2) 2) Emasculate yourself
In the ‘80s and ‘90s it was commonplace for a comedian to deliver punch lines and set-ups with a certain confidence, cadence and swagger that was to be expected of a solo performer who was onstage with no tools or accompaniment other than a single amplification device. This is not the case anymore for reasons unknown, so if it helps, get on antidepressants, rescue a cat and grow a beard to make this transition more seamless. If it helps, when doing alternative rooms, leave the microphone in the stand - it will leave you vulnerable and prevent you from strutting around onstage. When the mic is in the stand your act becomes ALL ABOUT THE JOKES. Also, try to keep the sports-talk to a minimum.
Don’t believe me? Test this out: write a sports tweet and watch yourself lose 5 followers. In contrast, combine a Star Wars reference with the upcoming election. Gain some followers. Told ya. Now that we have made your jokes significantly longer and stripped them of any real opinions, we must now talk about self-promotion.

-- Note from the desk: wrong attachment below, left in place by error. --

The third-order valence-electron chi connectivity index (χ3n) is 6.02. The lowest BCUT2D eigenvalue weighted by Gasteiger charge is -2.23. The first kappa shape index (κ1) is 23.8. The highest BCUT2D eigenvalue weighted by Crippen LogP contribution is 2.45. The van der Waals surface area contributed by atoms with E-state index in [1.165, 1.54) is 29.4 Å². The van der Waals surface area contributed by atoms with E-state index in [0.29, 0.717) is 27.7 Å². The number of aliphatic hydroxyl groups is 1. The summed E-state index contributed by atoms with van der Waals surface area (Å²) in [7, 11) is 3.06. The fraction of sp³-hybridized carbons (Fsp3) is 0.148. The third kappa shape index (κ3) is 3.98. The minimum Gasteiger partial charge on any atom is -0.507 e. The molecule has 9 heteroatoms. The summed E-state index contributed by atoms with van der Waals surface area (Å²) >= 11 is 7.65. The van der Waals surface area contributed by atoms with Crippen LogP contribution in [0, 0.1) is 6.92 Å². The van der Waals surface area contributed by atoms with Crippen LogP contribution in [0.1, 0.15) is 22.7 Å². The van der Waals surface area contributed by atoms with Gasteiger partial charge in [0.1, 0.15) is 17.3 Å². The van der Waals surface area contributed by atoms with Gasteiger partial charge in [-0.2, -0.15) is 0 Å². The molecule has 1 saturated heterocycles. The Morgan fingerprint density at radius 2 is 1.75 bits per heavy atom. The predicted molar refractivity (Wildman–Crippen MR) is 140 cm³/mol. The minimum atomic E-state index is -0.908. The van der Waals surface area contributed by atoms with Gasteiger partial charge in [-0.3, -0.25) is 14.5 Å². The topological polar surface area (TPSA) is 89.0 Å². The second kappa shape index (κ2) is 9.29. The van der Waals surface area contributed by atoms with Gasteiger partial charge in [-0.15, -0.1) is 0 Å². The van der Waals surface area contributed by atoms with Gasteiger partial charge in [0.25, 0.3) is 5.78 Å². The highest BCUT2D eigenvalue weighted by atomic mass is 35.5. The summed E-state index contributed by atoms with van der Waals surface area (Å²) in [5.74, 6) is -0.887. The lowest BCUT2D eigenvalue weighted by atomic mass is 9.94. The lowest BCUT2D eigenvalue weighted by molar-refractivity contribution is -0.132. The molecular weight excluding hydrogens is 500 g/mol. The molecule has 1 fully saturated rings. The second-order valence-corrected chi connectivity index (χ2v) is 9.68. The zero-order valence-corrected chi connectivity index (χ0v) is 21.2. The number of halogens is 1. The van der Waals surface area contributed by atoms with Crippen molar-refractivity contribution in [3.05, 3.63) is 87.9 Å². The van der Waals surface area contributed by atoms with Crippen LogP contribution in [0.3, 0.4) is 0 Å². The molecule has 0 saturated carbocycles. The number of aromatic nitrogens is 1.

3) Creating hype
Step #3 is the most important step in becoming an alternative comedian. Since alternative comedy shows are frequented only by other alternative comedians, it is of utmost importance to make friends with as many comedians as humanly possible. Being funny offstage is just as important to being funny onstage. It doesn’t matter how funny you are, if people don’t like you, they will step outside for the hangout and ignore your entire set. Also, don’t feel bad if you have a bad set in a comedy club, the important people won’t be there to see it anyway. There are many different ways to get your name out there. For me personally, I’ve been increasing my social networking presence – I’ve been #ff’ing on twitter, poking on facebook, and even killing it on Instagram! Get out there guys and have fun! Being an alternative comedian can be fun and exciting, and you will meet friends for life. Just don’t expect to make any money.
(feel free to unfollow @justin_decker)